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Tuesday, November 4, 2014

Little Opposition Seen in Some Votes to Raise State Minimum Wages

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In state after state, labor unions and community groups have pushed lawmakers to raise the minimum wage, but those efforts have faltered in many places where Republicans control the legislature.

Frustrated by this, workers’ advocates have bypassed the legislature and placed a minimum-wage increase on the ballot in several red states — and they are confident that voters will approve those measures on Tuesday.

In Alaska, Arkansas, Nebraska and South Dakota, binding referendums would raise the state minimum wage above the $7.25 an hour mandated by the federal government.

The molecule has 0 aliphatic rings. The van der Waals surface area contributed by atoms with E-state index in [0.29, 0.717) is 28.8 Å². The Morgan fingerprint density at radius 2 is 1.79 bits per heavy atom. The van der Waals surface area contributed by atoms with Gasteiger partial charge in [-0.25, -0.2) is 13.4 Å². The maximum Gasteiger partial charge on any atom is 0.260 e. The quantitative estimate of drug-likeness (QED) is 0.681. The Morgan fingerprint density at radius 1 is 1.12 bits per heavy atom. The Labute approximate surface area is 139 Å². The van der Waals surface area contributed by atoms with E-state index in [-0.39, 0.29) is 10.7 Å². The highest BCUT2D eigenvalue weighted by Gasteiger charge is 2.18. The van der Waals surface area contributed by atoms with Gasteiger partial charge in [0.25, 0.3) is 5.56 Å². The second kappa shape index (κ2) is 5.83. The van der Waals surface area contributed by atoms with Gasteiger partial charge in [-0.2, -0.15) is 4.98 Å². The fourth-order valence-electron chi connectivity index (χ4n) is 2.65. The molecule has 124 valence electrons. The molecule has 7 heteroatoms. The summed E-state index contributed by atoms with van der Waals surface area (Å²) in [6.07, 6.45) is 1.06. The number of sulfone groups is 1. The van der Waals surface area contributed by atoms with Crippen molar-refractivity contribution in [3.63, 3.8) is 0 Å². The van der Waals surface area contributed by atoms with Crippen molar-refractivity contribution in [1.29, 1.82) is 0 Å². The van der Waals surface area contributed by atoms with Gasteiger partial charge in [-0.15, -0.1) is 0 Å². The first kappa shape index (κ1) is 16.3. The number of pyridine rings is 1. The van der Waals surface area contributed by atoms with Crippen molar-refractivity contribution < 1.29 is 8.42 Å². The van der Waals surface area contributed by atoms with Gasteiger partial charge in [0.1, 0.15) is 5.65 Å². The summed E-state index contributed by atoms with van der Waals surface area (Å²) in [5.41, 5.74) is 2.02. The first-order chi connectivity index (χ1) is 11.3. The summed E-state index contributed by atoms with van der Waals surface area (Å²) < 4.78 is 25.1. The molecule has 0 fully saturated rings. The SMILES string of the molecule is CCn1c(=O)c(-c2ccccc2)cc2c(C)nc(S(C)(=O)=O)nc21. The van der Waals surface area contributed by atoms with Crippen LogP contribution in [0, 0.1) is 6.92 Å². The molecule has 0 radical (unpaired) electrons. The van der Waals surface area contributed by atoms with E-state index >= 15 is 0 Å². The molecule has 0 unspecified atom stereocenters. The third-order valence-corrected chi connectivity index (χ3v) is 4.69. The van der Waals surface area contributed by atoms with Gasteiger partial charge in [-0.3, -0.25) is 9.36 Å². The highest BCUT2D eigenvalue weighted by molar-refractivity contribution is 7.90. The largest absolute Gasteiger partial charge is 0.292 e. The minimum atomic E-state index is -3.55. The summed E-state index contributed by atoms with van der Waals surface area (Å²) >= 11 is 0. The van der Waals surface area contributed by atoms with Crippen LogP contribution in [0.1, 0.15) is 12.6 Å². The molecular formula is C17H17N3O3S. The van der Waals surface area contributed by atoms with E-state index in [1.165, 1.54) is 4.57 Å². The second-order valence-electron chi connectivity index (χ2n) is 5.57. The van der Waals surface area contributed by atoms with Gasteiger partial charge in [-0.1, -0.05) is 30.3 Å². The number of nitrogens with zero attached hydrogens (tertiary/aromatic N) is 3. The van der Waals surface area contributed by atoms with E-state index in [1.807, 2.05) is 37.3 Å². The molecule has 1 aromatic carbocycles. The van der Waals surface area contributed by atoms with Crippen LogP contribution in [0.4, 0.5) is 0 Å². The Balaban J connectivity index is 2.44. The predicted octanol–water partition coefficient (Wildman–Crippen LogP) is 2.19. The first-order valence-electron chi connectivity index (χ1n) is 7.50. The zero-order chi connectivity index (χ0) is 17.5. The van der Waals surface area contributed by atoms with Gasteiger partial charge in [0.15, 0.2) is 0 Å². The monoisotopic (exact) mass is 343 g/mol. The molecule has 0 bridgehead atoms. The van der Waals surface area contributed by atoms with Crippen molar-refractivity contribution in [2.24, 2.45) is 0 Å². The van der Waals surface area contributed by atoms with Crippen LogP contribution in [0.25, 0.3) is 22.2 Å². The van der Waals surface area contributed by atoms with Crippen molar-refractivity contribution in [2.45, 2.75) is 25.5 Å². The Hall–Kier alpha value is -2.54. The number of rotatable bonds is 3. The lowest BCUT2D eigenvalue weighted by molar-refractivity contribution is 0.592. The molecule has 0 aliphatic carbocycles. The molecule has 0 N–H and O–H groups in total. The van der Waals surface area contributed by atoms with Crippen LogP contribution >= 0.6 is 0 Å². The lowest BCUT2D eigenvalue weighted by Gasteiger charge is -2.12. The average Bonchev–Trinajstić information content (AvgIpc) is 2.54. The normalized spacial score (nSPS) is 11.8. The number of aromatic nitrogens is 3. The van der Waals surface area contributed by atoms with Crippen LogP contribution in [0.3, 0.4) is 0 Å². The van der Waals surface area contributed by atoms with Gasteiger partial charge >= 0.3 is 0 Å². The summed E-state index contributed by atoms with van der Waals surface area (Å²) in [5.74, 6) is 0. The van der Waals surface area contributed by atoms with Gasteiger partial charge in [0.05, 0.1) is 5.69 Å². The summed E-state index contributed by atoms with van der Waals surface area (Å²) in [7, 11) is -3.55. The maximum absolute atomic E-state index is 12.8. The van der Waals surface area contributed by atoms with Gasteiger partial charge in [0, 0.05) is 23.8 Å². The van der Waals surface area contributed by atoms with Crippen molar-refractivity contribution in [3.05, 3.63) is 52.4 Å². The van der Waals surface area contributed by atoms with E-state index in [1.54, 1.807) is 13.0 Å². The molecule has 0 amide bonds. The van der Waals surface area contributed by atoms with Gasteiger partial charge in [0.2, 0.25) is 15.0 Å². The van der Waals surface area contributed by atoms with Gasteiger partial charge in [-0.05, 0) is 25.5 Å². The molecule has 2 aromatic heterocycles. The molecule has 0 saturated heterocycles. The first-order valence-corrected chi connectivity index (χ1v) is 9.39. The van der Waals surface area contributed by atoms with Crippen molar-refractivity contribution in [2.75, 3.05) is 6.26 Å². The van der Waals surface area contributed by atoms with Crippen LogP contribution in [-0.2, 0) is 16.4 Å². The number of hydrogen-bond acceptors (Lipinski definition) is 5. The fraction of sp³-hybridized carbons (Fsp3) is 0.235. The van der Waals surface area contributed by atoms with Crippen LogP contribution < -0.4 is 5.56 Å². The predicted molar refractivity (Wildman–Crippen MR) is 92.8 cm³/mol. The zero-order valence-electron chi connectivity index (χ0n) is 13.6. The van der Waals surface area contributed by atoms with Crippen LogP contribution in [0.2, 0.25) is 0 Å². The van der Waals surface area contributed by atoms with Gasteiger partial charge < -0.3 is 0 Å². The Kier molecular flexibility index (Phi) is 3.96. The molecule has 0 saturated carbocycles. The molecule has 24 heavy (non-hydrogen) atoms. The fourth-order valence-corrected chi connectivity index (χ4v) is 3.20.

These measures are so overwhelmingly popular in some states, notably Alaska and Arkansas, that the opposition has hardly put up a fight.

“These groups have noticed that minimum-wage increases can easily pass — they have seen this in the past few years,” said John G. Matsusaka, executive director of the Initiative and Referendum Institute at the University of Southern California. “They can’t get it through the legislatures in these red states, so they do it this way.”

Some Republicans say that the main reason for these initiatives is to mobilize low-income voters to help re-elect embattled Democrats, like Senators Mark Pryor of Arkansas and Mark Begich of Alaska. But supporters deny this, saying they are pushing to raise the minimum because so many workers are struggling and because the minimum wage has trailed inflation.

The measures in Alaska, Arkansas, Nebraska and...
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